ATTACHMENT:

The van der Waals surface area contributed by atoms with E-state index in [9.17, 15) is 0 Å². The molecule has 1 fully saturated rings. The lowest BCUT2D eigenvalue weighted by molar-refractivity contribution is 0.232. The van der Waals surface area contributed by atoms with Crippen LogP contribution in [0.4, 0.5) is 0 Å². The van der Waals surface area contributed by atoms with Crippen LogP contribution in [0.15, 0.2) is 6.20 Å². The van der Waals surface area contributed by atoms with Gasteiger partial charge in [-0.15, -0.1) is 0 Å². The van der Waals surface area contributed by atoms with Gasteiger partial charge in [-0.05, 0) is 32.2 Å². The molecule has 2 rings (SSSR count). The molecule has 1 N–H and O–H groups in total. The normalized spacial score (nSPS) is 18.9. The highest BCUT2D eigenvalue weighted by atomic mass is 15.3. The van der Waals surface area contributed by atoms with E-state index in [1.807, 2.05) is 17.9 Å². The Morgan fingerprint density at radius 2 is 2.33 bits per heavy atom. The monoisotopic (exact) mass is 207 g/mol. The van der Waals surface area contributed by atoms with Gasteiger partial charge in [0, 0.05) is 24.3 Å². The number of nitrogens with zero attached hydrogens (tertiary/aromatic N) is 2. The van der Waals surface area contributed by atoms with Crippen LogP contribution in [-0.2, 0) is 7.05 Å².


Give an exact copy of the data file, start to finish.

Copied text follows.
The van der Waals surface area contributed by atoms with E-state index in [9.17, 15) is 0 Å². The molecule has 1 fully saturated rings. The lowest BCUT2D eigenvalue weighted by molar-refractivity contribution is 0.232. The van der Waals surface area contributed by atoms with Crippen LogP contribution in [0.4, 0.5) is 0 Å². The van der Waals surface area contributed by atoms with Crippen LogP contribution in [0.15, 0.2) is 6.20 Å². The van der Waals surface area contributed by atoms with Gasteiger partial charge in [-0.15, -0.1) is 0 Å². The van der Waals surface area contributed by atoms with Gasteiger partial charge in [-0.05, 0) is 32.2 Å². The molecule has 2 rings (SSSR count). The molecule has 1 N–H and O–H groups in total. The normalized spacial score (nSPS) is 18.9. The highest BCUT2D eigenvalue weighted by atomic mass is 15.3. The van der Waals surface area contributed by atoms with E-state index in [1.807, 2.05) is 17.9 Å². The Morgan fingerprint density at radius 2 is 2.33 bits per heavy atom. The monoisotopic (exact) mass is 207 g/mol. The van der Waals surface area contributed by atoms with Gasteiger partial charge in [0, 0.05) is 24.3 Å². The number of nitrogens with zero attached hydrogens (tertiary/aromatic N) is 2. The van der Waals surface area contributed by atoms with Crippen LogP contribution in [-0.2, 0) is 7.05 Å².